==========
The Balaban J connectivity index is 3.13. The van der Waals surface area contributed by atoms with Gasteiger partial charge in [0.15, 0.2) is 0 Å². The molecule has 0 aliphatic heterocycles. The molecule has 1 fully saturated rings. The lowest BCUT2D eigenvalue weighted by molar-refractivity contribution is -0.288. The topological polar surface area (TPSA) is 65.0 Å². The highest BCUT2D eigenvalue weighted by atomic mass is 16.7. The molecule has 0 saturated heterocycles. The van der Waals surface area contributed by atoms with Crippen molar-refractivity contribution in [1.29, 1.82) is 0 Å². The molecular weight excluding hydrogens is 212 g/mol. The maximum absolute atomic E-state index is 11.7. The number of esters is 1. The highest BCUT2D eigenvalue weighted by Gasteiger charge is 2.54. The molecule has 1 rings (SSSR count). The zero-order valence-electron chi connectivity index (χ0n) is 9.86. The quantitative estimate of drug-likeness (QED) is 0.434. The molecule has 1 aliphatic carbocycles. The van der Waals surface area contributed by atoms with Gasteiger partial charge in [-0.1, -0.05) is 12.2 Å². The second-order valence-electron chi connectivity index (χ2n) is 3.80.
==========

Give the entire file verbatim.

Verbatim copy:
The Balaban J connectivity index is 3.13. The van der Waals surface area contributed by atoms with Gasteiger partial charge in [0.15, 0.2) is 0 Å². The molecule has 0 aliphatic heterocycles. The molecule has 1 fully saturated rings. The lowest BCUT2D eigenvalue weighted by molar-refractivity contribution is -0.288. The topological polar surface area (TPSA) is 65.0 Å². The highest BCUT2D eigenvalue weighted by atomic mass is 16.7. The molecule has 0 saturated heterocycles. The van der Waals surface area contributed by atoms with Crippen molar-refractivity contribution in [1.29, 1.82) is 0 Å². The molecular weight excluding hydrogens is 212 g/mol. The maximum absolute atomic E-state index is 11.7. The number of esters is 1. The highest BCUT2D eigenvalue weighted by Gasteiger charge is 2.54. The molecule has 1 rings (SSSR count). The zero-order valence-electron chi connectivity index (χ0n) is 9.86. The quantitative estimate of drug-likeness (QED) is 0.434. The molecule has 1 aliphatic carbocycles. The van der Waals surface area contributed by atoms with Gasteiger partial charge in [-0.1, -0.05) is 12.2 Å². The second-order valence-electron chi connectivity index (χ2n) is 3.80.